National Longitudinal Surveys

NLS Original Cohorts:
Older and Young Men

Older men

Interviews began in 1966 for the NLS older men, a group of 5,020 men ages 45-59. Older men were well into their careers, and were on the threshold of decisions about the timing and extent of their labor force withdrawal. Data collection focused on topics such as work and nonwork experiences, retirement planning, health conditions, insurance coverage, and the ways in which respondents spent their leisure time. The survey also tracked labor market decisions such as middle-age job changes, retirement expectations and experiences, and reentry to the labor market after initial retirement. Interviews with this cohort ceased in 1981. In 1990, information was collected from respondents and widows or other next-of-kin deceased sample members. Also includes cause of death information collected from state vital records departments in 1990.

Young men

Interviews also began in 1966 for 5,225 young men, ages 14 to 24. The surveys of the young men traced in detail their educational experiences including a separate survey of respondents' high schools, training investments, and career choices, as well as marital and fertility histories. Their work history is also followed, allowing for research on areas such as returns to schooling, effects of teenage unemployment, the transition from school to work, job search, racial wage differentials, and earnings mobility and inequality. Interviews with this cohort ceased in 1981.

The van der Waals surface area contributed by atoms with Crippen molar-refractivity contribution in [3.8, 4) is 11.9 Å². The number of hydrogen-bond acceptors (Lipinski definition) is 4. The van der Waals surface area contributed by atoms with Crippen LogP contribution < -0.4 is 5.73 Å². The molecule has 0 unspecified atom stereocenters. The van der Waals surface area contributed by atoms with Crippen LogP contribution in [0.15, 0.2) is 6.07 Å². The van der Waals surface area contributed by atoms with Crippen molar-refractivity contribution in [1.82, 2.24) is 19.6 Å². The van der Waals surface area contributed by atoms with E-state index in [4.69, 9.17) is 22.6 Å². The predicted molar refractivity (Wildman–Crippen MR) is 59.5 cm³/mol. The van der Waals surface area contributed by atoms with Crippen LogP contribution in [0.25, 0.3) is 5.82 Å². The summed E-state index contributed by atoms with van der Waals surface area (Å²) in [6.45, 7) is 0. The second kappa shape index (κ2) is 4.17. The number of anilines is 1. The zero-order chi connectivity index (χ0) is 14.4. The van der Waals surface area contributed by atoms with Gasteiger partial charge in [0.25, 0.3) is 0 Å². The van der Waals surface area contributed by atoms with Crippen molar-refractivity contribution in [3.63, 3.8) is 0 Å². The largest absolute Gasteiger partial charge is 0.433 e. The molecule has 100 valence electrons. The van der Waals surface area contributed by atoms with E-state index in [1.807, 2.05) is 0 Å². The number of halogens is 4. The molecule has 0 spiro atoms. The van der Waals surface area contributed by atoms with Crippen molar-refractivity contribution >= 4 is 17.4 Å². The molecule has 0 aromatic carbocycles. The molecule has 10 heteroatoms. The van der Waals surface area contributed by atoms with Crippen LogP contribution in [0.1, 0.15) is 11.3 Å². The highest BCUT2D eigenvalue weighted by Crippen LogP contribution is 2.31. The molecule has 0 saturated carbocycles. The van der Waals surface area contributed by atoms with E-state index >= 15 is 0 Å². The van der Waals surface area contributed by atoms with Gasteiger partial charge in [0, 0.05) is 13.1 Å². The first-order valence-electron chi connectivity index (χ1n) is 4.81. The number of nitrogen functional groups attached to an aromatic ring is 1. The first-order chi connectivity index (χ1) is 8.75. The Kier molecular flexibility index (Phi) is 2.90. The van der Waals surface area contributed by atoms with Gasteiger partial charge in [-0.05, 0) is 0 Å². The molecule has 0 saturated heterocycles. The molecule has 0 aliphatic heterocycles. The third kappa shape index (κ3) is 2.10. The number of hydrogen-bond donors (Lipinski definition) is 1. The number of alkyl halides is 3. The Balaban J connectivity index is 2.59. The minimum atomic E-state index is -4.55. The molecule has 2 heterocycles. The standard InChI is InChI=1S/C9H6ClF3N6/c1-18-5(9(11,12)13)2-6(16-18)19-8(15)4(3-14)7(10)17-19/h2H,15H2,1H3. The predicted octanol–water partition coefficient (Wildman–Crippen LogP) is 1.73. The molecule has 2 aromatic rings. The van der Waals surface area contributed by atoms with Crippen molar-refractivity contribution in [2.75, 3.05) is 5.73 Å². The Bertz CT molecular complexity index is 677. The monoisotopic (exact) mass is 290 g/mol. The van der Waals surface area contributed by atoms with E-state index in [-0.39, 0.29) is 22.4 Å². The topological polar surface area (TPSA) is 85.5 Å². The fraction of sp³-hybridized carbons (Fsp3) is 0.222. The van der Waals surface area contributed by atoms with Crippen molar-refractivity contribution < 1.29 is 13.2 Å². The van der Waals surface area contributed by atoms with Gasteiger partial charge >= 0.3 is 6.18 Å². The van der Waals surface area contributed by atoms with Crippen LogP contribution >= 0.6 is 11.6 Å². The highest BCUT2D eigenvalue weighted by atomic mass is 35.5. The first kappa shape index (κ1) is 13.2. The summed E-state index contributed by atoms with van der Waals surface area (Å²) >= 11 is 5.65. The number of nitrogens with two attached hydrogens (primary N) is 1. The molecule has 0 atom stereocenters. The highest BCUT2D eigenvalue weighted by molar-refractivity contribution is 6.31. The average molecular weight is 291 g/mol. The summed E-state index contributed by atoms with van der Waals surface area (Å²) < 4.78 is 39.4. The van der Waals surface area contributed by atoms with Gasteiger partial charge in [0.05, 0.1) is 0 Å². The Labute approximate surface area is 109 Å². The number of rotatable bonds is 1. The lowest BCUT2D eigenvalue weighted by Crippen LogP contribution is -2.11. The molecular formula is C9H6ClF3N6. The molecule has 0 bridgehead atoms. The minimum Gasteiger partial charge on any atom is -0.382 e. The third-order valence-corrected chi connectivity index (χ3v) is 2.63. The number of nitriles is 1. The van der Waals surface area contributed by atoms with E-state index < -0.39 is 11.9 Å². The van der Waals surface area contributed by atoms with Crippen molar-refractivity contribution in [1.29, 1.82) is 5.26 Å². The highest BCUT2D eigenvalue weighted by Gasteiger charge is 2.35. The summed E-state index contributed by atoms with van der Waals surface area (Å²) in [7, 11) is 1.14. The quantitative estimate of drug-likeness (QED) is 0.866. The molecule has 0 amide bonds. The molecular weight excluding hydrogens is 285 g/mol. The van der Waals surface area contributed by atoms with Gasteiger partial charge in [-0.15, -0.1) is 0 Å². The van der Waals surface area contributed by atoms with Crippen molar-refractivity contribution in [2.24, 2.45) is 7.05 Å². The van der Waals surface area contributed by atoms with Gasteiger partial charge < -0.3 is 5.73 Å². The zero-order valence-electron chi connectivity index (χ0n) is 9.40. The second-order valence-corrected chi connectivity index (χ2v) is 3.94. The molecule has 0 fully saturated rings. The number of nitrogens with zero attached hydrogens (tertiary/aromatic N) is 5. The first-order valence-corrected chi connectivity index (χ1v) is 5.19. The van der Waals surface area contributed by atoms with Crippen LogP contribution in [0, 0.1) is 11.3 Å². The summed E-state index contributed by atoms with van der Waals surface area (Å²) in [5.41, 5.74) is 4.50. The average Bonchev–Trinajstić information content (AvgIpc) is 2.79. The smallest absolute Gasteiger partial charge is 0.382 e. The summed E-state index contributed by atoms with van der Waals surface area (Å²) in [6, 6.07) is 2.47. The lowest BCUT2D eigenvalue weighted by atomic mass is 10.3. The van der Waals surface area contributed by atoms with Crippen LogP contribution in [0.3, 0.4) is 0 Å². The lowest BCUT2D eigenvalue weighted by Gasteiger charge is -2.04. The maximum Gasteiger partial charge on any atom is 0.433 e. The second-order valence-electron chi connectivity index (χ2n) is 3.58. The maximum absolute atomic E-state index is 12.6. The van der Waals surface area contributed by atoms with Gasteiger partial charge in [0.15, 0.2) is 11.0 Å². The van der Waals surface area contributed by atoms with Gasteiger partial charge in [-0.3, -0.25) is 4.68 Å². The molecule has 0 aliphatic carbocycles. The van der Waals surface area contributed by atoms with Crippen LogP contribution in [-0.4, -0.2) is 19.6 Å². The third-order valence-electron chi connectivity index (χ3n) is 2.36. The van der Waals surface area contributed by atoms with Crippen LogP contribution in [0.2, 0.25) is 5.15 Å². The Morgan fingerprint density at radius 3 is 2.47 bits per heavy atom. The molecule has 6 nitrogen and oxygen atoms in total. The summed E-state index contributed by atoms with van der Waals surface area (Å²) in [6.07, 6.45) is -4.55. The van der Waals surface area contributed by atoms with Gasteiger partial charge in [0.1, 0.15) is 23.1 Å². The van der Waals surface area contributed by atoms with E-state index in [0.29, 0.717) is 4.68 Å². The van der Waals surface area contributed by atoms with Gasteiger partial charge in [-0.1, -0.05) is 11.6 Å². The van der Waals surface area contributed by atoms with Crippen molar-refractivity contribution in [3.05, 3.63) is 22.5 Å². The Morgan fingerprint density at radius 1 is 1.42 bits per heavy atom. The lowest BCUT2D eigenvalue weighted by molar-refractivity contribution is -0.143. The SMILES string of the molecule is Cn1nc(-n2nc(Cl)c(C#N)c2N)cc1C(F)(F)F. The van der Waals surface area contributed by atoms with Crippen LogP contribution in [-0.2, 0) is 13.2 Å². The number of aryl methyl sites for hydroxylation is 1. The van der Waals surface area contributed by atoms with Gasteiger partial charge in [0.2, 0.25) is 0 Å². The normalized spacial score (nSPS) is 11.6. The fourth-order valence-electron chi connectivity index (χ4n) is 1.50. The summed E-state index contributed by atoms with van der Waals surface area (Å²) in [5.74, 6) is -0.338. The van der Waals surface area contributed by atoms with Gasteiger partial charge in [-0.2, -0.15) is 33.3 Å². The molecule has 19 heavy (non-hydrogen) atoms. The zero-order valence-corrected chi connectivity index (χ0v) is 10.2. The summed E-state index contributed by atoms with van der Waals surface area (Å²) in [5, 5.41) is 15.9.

Old and Young Men Cohort Data

Old and Young Men Confidential Data


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Last Modified Date: January 10, 2006

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